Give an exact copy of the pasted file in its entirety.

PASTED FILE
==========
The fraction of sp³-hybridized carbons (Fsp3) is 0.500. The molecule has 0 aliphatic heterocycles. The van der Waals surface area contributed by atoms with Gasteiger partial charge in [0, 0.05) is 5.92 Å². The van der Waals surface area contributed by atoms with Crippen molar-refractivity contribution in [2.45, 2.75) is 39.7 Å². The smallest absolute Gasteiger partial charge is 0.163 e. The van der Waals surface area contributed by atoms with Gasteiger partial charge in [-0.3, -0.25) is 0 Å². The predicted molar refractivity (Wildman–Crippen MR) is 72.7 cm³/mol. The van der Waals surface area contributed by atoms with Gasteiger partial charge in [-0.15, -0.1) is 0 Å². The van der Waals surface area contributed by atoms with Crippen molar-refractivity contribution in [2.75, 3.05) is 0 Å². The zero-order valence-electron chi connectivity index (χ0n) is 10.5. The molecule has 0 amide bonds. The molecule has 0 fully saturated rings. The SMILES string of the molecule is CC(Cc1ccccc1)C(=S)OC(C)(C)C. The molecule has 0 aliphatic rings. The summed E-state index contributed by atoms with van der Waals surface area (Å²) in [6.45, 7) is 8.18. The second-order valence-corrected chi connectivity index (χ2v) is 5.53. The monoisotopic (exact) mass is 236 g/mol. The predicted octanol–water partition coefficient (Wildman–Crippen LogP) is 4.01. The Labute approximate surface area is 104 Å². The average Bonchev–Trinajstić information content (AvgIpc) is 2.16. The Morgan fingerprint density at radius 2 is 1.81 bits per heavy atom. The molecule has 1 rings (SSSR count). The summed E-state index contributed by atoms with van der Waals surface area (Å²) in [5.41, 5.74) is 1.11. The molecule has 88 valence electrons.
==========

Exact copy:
The fraction of sp³-hybridized carbons (Fsp3) is 0.500. The molecule has 0 aliphatic heterocycles. The van der Waals surface area contributed by atoms with Gasteiger partial charge in [0, 0.05) is 5.92 Å². The van der Waals surface area contributed by atoms with Crippen molar-refractivity contribution in [2.45, 2.75) is 39.7 Å². The smallest absolute Gasteiger partial charge is 0.163 e. The van der Waals surface area contributed by atoms with Gasteiger partial charge in [-0.3, -0.25) is 0 Å². The predicted molar refractivity (Wildman–Crippen MR) is 72.7 cm³/mol. The van der Waals surface area contributed by atoms with Gasteiger partial charge in [-0.15, -0.1) is 0 Å². The van der Waals surface area contributed by atoms with Crippen molar-refractivity contribution in [2.75, 3.05) is 0 Å². The zero-order valence-electron chi connectivity index (χ0n) is 10.5. The molecule has 0 amide bonds. The molecule has 0 fully saturated rings. The SMILES string of the molecule is CC(Cc1ccccc1)C(=S)OC(C)(C)C. The molecule has 0 aliphatic rings. The summed E-state index contributed by atoms with van der Waals surface area (Å²) in [6.45, 7) is 8.18. The second-order valence-corrected chi connectivity index (χ2v) is 5.53. The monoisotopic (exact) mass is 236 g/mol. The predicted octanol–water partition coefficient (Wildman–Crippen LogP) is 4.01. The Labute approximate surface area is 104 Å². The average Bonchev–Trinajstić information content (AvgIpc) is 2.16. The Morgan fingerprint density at radius 2 is 1.81 bits per heavy atom. The molecule has 1 rings (SSSR count). The summed E-state index contributed by atoms with van der Waals surface area (Å²) in [5.41, 5.74) is 1.11. The molecule has 88 valence electrons.